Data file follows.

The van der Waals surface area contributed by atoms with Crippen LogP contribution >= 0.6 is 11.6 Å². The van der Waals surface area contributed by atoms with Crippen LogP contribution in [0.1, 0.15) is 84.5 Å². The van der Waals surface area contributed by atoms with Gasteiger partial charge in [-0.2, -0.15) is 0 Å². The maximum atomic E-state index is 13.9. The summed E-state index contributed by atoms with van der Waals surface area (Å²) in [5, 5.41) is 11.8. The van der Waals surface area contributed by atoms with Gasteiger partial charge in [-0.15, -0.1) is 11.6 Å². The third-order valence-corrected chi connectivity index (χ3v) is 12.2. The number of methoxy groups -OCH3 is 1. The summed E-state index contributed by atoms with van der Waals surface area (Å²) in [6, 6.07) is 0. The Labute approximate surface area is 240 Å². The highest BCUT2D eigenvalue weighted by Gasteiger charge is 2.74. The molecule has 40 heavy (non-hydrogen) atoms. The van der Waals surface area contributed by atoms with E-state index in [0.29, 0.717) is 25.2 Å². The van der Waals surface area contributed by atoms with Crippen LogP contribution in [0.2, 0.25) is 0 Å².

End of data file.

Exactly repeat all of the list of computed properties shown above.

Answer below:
The van der Waals surface area contributed by atoms with Crippen LogP contribution >= 0.6 is 11.6 Å². The van der Waals surface area contributed by atoms with Crippen LogP contribution in [0.1, 0.15) is 84.5 Å². The van der Waals surface area contributed by atoms with Gasteiger partial charge in [-0.2, -0.15) is 0 Å². The maximum atomic E-state index is 13.9. The summed E-state index contributed by atoms with van der Waals surface area (Å²) in [5, 5.41) is 11.8. The van der Waals surface area contributed by atoms with Gasteiger partial charge in [-0.15, -0.1) is 11.6 Å². The third-order valence-corrected chi connectivity index (χ3v) is 12.2. The number of methoxy groups -OCH3 is 1. The summed E-state index contributed by atoms with van der Waals surface area (Å²) in [6, 6.07) is 0. The Labute approximate surface area is 240 Å². The highest BCUT2D eigenvalue weighted by Gasteiger charge is 2.74. The molecule has 40 heavy (non-hydrogen) atoms. The van der Waals surface area contributed by atoms with E-state index in [0.29, 0.717) is 25.2 Å². The van der Waals surface area contributed by atoms with Crippen LogP contribution in [0.2, 0.25) is 0 Å².